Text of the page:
Pretty Poetry For Everyday

13 Juicy Orange Poems with Creativity

Inside: Creative and Well-Written Orange Poems.

Orange is the color of ripe oranges, pumpkins, and autumn leaves. It’s also associated with happiness, creativity, and vitality. It’s the perfect hue to add a little bit of spice to any color palette.

These 13 creative poems use the color orange in a variety of ways, celebrating its beauty and power. You will notice that orange is used as both a noun and an adjective, giving these poems an extra bit of flavor.

If you’re looking for a way to add brightness to your day, why not read through these poems and enjoy the color orange in all its glory?

Maybe it’s your favorite color, or maybe you’re just looking for a way to get inspired by it. Either way, these poems are sure to please!

Creative poems about oranges

Creative Orange Poems

The simple and straightforward titles of these poems say it all. Some of the orange poems here can be read to children at bedtime and some can be used as inspiration for your own writing.

1. Oranges

I peeled my orange

That was so bright against

The gray of December

That, from some distance,

Someone might have thought

I was making a fire in my hands.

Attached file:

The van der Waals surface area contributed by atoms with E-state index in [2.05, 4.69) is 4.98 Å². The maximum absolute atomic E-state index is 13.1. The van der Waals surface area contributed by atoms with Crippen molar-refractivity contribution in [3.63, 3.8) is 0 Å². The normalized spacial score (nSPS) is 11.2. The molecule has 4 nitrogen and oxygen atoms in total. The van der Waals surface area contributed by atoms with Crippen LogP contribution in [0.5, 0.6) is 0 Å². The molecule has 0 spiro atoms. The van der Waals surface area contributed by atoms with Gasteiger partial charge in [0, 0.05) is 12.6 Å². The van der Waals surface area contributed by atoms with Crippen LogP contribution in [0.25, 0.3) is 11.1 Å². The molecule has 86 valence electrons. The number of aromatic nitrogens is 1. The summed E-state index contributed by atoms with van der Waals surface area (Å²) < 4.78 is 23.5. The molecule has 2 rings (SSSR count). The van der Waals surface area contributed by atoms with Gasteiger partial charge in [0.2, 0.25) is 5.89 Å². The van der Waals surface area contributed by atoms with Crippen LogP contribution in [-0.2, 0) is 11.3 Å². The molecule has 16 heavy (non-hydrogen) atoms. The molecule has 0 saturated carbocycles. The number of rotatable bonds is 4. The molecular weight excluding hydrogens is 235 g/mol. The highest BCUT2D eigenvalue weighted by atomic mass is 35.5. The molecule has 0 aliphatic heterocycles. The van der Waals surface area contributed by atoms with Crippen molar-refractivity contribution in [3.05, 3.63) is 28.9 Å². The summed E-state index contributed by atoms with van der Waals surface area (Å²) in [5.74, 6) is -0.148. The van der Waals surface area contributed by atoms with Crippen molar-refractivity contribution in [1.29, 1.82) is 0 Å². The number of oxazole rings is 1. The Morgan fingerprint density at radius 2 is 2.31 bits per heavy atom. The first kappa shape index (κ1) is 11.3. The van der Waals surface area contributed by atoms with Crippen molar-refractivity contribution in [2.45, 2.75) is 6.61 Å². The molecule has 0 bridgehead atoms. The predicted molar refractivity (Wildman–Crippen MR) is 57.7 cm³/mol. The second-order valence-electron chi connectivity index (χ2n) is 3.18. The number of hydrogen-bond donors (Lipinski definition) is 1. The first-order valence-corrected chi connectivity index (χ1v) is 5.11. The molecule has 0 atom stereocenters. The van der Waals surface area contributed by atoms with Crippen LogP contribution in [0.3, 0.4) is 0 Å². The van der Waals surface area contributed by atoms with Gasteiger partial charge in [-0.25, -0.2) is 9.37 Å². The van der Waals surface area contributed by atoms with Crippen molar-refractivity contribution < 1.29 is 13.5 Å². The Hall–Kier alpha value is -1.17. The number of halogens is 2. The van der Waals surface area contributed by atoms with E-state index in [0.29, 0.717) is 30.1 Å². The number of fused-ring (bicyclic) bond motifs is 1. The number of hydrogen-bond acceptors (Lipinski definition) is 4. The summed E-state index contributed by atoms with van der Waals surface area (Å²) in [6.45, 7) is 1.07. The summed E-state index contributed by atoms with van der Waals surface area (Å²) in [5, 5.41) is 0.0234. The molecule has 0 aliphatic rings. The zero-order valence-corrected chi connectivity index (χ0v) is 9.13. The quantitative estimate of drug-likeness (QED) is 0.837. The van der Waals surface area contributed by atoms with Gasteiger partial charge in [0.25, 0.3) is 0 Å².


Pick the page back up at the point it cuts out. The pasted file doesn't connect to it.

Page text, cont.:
—Gary Soto

2. The Oranges

At lunchtime, I bought a huge orange—

The size of it made us all laugh.

I peeled it and shared it with Robert and Dave—

They got quarters and I had a half.

And that orange, it made me so happy,

As ordinary things often do

Just lately. The shopping. A walk in the park.

This is peace and contentment. It’s new.

—Wendy Cope

3. The Color Orange

The orange of the flower,

And of sherbet.

I like both oranges.

They are pretty and tasty.


The orange comes after red.

It comes before yellow.

If you look up in the rainbow sky.

You will see it up high.


I like orange you see.

It is a color that suits me.

It is a color of the flames.

It has many, many names.

—Vera Sidhwa

4. Orange (Colour Poem)

Orange is for a fruit

colour of baywatch swimsuits

It’s a cousin to yellow and gold

it makes a statement bold.


it stands for hope, vitality

cheer and also energy

it’s for pumpkin, carrot also

used to denote measures of safety

—.Pd. is here

5. Oranges

A drift of white blossoms

from the orange tree

will settle in my hair

and I’ll know.


This is how I will choose you:

by feeling you

smelling you,

by slipping you into my coat.

Maybe then I’ll climb

the hill, look down

on the town we live in

with sunlight on my face

and a miniature sun

burning a hole in my pocket.

Thirsty, I’ll suck the juice

from it. From you.

—Roisin Kelly

Captivating Orange Poems

See how these writers use the color orange in their pieces? They’re extremely creative, imaginative, and full of imagery. Orange lovers, be ready to swoon. Aspiring poets, take a lesson or two.

Orange Poems

6. Orange Flowers Of Flowing Circuitry

Dance my beloveds, dance for a new day is with you now.

When the sun of the old has set,

Dance with joy and bliss charged love,

Upon the ocean of unity and raging rivers of laughter.

For sovereign you are,

Like the lion’s roar,